Sunday, January 18, 2015
On Sunday, January 18, 2015 our group packed up our campsites at Kembu Farm in Nakuru, Kenya and drove our Land Rover Defenders to Kericho, Kenya. We passed through a number of towns and villages, still acculturating ourselves with driving on Kenya’s roads. Driving on the left-side of the road is the least of my issues. Every town and village means slowing down for the speed bumps as we entered and left each town. Kenya does not waste money on speed bump signs or road markings so it is very easy to hit a speed bump at 40 kilometers per week.
As we drove into the highlands of Kenya, we began to see many large and beautiful tea plantations. Here’s a photo of workers picking tea in one of the seemingly endless tea farms.
We spent the night at the Tea Hotel in Kericho, Kenya. The Tea Hotel was built in the 1950s as a country club for British expats. Now run as a hotel, the Tea Hotel is interesting but definitely rough around the edges. Here’s a photo of the front of the hotel:
Here’s a YouTube video showing a little more of the Tea Hotel: https://www.youtube.com/watch?v=FnNPOguxTis
Here’s our Defenders lined up in the Tea Hotel’s parking lot:
Monday, January 19th
We left the next Tea Hotel and drove on C23 towards Kotike/Kisii. In Kisii we stopped at the local Nakumatt (a Kenyan Supermarket Chain – that also sells general merchandise) to stock up on supplies,
After shopping we drove through Migori Town to the Isebania border crossing to enter Tanzania.
When we came close to border we saw a line of trucks and a sea of humanity.
Photos are not permitted at the border, so I found these images online.
At the border Jan took care of the paperwork to get our cars into Tanzania. We went through the immigration process, presented our passports and paid $100 each to enter Tanzania. Then we were directed to a table for an Ebola screening. We filled out a form and then a young man in a lab coat pointed an infrared thermometer at our foreheads. It was a hot day and I registered hot. The young man told me to go sit in the shade and come back in a few minutes. I had bought a bottle of cold water to drink, so I put the bottle to my forehead to cool myself down. The water bottle worked too well, when I returned to the table to have my temperature retaken, I registered too cold, so the medical technician said, “You aren’t sick, right?” and let me through.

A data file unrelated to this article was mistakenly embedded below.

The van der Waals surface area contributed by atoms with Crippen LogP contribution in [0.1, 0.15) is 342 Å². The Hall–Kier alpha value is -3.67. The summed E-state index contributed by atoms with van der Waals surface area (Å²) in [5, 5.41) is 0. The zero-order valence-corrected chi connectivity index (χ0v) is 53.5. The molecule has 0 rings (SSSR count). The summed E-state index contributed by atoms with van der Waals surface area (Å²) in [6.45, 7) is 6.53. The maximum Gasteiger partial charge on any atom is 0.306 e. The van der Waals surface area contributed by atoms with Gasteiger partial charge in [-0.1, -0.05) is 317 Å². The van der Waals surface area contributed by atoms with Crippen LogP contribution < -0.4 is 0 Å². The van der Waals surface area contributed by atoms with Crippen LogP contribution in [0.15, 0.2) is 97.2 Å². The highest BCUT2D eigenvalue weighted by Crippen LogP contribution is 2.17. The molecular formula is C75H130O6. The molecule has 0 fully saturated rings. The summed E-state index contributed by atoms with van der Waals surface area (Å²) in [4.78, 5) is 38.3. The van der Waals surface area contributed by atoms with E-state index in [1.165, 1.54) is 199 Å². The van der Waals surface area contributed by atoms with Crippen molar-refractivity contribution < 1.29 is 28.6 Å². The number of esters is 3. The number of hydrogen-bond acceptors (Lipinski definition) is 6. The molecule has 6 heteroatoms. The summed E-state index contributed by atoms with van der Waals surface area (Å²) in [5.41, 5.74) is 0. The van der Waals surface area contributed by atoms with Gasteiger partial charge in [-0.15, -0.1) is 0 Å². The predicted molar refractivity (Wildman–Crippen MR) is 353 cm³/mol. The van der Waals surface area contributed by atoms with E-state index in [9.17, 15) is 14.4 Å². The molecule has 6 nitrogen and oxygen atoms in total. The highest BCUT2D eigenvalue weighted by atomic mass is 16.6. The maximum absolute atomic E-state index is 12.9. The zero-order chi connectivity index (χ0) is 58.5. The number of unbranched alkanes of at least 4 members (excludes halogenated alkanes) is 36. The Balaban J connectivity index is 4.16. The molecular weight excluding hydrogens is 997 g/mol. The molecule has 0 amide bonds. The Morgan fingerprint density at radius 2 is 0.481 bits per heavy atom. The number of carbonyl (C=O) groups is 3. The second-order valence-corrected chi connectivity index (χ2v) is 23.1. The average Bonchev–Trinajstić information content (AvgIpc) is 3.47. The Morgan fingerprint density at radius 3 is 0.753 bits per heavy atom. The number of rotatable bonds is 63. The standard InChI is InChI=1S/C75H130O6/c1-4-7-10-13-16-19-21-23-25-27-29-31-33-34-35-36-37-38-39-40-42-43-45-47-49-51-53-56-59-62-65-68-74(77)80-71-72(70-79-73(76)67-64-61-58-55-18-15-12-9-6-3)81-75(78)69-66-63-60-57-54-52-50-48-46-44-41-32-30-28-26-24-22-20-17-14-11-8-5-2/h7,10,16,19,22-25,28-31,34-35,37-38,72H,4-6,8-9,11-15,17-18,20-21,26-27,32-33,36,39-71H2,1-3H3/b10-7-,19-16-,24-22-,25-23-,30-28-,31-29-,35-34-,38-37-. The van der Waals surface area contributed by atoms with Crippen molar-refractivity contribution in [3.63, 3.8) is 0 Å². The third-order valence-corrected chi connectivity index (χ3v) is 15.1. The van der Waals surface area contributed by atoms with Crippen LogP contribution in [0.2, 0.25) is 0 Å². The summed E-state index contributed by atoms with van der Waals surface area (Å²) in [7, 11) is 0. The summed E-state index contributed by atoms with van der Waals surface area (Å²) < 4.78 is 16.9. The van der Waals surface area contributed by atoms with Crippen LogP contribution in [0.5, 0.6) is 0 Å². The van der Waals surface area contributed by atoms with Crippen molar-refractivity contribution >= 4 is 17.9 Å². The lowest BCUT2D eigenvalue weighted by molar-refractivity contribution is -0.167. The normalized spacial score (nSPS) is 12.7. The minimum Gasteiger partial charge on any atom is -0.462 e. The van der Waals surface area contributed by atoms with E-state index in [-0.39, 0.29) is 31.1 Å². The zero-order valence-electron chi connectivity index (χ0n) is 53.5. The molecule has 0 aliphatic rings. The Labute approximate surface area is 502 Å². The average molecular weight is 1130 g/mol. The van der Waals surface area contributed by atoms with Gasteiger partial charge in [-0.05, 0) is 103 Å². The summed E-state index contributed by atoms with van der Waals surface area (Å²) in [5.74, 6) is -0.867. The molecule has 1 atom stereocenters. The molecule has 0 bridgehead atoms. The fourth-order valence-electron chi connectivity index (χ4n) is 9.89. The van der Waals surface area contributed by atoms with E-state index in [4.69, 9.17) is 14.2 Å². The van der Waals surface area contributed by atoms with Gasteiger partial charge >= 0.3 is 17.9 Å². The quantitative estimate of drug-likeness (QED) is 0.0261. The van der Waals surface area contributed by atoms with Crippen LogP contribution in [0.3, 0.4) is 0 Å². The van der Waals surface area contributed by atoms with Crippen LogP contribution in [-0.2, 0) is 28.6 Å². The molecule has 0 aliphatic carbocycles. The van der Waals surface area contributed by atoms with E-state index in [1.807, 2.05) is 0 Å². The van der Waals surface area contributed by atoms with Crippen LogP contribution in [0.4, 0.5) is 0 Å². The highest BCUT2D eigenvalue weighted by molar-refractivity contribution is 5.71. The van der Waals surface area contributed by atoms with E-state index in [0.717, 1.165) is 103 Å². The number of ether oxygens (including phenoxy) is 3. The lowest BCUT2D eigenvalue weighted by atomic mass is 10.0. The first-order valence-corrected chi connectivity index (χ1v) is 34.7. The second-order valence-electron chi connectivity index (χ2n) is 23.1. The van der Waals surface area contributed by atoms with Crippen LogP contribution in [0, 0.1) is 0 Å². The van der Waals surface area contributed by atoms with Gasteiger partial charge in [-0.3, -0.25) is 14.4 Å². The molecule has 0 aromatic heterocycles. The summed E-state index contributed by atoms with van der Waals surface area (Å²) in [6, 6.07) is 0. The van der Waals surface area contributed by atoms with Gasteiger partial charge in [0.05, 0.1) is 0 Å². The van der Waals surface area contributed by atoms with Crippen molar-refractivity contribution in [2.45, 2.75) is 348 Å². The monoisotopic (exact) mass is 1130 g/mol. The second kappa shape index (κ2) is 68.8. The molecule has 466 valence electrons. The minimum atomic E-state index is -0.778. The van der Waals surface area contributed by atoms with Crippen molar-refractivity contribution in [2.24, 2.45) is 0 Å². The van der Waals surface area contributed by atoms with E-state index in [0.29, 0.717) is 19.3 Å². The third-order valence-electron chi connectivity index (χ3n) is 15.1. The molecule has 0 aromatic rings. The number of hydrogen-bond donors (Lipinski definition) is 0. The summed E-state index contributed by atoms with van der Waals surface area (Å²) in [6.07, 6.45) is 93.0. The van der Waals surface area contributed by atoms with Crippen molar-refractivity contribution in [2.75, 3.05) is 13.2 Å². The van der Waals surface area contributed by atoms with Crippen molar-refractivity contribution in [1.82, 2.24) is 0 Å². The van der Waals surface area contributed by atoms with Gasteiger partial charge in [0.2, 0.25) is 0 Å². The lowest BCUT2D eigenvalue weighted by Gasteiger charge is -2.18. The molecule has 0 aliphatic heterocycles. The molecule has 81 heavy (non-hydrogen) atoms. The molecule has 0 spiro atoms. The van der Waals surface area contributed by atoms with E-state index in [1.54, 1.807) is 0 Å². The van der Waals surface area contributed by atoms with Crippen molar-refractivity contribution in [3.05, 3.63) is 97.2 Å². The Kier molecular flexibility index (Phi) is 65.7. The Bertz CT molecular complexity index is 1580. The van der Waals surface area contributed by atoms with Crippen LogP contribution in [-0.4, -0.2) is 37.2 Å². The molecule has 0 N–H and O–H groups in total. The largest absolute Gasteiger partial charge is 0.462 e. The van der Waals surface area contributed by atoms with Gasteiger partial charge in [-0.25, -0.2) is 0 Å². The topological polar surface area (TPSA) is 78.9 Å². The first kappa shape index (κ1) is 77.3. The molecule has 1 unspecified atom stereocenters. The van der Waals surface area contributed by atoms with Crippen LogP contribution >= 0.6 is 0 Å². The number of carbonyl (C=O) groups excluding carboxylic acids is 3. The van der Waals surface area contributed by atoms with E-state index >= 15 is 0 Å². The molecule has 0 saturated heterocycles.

Many hustlers and money changers at the border. We buy a bunch of small bananas and share them with the group.
From the border we drove to Lake Victoria at Musuma, Tanzania – we stay at the Tembo Beach Camp. Here’s a photo of Lake Victoria at sunset.
Thank goodness we only spent one night at this campsite. The camp was swarming with “lake flies”. The bathrooms had piles of dead flies. It is hard to describe how thick the flies were. I took a picture of one of the light fixtures that was covered with flies. I also took this photo of these sphere shaped bird nests. They looked like really big Christmas ornaments.
Tuesday, January 20th
We drove from Lake Victoria to Serengeti National Park, entering through the Ndabaka entrance at the extreme western end of the park to the Tumbili campsite (located roughly at the green triangle next to the red dot labeled Seronera on the map below).
Here’s the group about to enter the Serengeti:
(from left to right) Rueben, me, Holly, Ray, Judy, Gill, Peter, Jill, Debs and Mike.
On the drive through the western arm of the Serengeti National Park we saw our first Wildebeest. This fellow was by himself, but in a few days we would see great herds of Wildebeest.
We saw these birds known as Kori Bustard. They reminded me of roadrunners, but a little bigger.
A male Kori Bustard, trying to attract female attention:
We saw this red hartebeest
An Acacia Tree groomed by giraffes.
We came along a small family of elephants.
The highlight of the day was seeing this cheetah lounging in the grass.
After looking at a single cheetah for a while, we went a little further and saw this group of cheetahs sitting atop a termite hill.
Up next: Ballooning over the Serengeti and game driving.